A native of Ukraine, Andrei Pidkivka graduated from the Lviv Conservatory with a degree in both folk and classical music. By age 18, he was a principal flutist for the Ukranian folk ensemble, Unist. He has since performed with several professional ensembles, inlcuding the Lviv Philharmonic State Symphony Orchestra, Virnist. In 1992, Andrei was featured as a soloist on ethnic flutes with the Ukrainian National Military Orchestra at the Second International Music Festival of Military Bands in Krakow, Poland. His talents have brought him to France, Germany, the Czech Republic and the US. Since coming to the US, he has received a Masters Degree in Flute Performace at Youngstown State University. Andrei makes ethnic flutes and gives peresentations on Eastern European Folk Music at universities and colleges as well as playing extensively in concerts and music festivals, incuding at The Kennedy Center, Metropolitan Museum of Art and the National Folk Alliance Conference.

Born in Medzilaborce, in Eastern Slovakia, Beata Begeniova Salak grew up surrounded by Slovak and Russian folk songs sung by her family. She attended the music high school in Presov and received her music degree from J.P. Safarik University in Slovakia. While still at student, she was featured as a soloist on many recordings and radio broadcasts and received numerous awards in folk song competitions. A featured soloist with the professional Rusyn ensemble, Dukla in Presov, she toured Europe and Norh America with S aris an.

Harmonia's bassist, Adam Good, is a graduate of the Berklee College of Music in Boston. He hs lived in New York City since 1996. With a foundation in jazz guitar, Adam's interest in the music of Eastern Europe began around 1994. By the time he joined Tito's Revenge (electric Balkan music), he was hooked. His talent on tambura, ud and guitar playing Macedonian and Bulgarian dance and folk music (as well as the music of Greece, Albania, Turkey, etc.) has made him a fixture of New York's Balkan music scene. He also plays regularly with the Bulgarian-style Kolevi 6, the Macedonian Izvorno, ensembles 9 Olives and Igori, and Sideshow, a band dedicated to an improvisatory approach to the music of Charles Ives that recently debuted the CD Sideshow: Songs of Charles Ives. Adam teaches private lessons in New York City and teaches Macedonian tambura at the Eastern European Folklife Center's Balkan Music and Dance Camp in July.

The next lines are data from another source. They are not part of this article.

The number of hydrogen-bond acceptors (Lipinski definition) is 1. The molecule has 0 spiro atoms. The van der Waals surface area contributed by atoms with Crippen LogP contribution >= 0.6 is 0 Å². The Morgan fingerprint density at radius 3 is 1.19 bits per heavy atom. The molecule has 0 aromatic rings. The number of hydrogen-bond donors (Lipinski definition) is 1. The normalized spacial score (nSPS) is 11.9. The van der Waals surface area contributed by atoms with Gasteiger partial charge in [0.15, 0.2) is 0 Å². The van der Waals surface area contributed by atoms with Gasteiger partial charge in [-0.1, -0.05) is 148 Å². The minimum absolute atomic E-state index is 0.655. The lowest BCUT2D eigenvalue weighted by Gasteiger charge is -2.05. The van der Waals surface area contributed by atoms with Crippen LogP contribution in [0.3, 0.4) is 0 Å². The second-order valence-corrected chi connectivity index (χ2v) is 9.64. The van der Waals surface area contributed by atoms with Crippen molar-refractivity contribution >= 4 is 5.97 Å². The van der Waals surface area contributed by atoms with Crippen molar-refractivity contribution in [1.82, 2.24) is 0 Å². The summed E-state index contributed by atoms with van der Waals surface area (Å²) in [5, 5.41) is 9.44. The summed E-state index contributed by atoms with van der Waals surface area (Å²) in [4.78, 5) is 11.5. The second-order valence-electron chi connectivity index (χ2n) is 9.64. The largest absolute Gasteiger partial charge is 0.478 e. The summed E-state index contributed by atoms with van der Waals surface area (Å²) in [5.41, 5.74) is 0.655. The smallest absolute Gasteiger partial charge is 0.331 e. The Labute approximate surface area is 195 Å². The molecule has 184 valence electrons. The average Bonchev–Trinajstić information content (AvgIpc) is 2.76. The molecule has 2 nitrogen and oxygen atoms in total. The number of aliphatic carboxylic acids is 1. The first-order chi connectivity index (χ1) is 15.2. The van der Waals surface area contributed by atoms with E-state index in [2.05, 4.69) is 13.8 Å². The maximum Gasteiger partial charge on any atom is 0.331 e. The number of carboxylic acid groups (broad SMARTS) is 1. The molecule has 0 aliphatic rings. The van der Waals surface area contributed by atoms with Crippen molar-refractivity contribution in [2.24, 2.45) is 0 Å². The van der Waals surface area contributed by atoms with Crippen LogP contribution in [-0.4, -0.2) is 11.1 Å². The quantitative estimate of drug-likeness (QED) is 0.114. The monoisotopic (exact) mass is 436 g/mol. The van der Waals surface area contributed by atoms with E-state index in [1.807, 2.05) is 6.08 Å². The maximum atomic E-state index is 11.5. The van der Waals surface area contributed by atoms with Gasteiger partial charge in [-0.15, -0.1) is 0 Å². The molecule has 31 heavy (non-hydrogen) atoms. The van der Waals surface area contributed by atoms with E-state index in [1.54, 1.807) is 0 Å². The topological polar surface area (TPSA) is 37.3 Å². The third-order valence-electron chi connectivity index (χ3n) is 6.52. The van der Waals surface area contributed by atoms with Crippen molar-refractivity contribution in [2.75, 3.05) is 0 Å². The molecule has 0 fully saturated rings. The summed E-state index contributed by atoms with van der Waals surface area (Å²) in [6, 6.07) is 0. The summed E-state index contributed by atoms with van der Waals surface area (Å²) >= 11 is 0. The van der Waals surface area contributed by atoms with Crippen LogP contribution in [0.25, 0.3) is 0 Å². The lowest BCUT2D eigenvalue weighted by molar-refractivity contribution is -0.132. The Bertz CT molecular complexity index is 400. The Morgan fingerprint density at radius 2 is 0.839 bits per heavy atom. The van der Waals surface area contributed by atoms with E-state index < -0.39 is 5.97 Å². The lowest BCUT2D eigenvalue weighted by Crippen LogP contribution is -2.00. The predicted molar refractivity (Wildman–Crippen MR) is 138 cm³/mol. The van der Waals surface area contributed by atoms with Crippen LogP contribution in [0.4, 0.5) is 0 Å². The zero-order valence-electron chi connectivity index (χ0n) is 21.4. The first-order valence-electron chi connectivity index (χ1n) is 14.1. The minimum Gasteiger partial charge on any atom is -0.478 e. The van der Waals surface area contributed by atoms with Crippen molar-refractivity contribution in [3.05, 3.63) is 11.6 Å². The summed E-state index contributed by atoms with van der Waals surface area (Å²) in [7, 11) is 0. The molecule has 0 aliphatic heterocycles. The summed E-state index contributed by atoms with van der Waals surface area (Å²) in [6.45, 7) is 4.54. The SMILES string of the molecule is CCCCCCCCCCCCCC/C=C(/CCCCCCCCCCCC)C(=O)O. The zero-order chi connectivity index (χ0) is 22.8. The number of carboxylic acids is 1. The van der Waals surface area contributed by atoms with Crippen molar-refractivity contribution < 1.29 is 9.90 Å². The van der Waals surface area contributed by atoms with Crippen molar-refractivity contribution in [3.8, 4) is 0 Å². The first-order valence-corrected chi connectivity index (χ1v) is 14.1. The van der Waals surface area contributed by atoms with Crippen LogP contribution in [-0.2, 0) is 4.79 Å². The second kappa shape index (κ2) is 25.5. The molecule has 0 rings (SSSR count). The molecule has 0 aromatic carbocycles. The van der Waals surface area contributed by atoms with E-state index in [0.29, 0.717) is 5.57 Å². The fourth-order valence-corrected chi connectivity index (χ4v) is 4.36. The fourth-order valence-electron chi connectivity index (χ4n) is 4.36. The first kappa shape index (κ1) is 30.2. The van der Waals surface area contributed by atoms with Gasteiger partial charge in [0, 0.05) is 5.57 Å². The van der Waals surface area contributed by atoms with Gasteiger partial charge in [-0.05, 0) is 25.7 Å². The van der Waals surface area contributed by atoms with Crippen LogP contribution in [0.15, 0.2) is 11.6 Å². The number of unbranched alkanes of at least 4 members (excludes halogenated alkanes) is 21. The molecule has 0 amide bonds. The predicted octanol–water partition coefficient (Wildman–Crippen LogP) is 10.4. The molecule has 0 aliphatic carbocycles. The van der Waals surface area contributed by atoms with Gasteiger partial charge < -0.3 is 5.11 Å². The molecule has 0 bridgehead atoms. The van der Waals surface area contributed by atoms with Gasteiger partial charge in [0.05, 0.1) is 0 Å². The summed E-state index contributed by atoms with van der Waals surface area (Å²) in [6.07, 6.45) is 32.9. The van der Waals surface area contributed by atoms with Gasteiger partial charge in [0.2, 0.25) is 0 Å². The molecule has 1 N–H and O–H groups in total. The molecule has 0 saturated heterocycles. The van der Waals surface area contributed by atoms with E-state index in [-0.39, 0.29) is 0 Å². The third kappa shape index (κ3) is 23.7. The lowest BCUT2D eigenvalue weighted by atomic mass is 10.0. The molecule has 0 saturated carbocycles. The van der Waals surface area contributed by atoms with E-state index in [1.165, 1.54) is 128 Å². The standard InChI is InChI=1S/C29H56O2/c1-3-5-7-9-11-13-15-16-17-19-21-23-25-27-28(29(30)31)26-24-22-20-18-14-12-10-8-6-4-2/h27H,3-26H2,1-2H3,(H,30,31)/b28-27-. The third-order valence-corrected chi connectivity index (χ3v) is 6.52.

A native of Fagaras, Romania, Gheorghe Trambitas started playing the taragot at an early age. His orchestra played throughout Transylvania, where he was known for his amazing speed and virtuosity on the taragot. Gheorghe received formal musical training at the Conservatory in Brasov, Romania. Before coming to the US in 1990, he performed throughout Romania and Europe. A master of several Romanian folk instruments in addition to taragot, Gheorghe was featured at the National Folk Festival in 1997.

"The music of Harmonia is highly emotional, but not sappy, it tells a story with notes instead of words. One can almost feel the air and forests and villages of the Carpathian mountains when hearing the musicians play." -Michael Drexler.
"I rank them as one of the most virtuosic bands I have ever seen in concert anywhere…their stage show and music is of the highest calibre."-Joannie Blanton, Shepherdstown Music & Dance International Concert Series.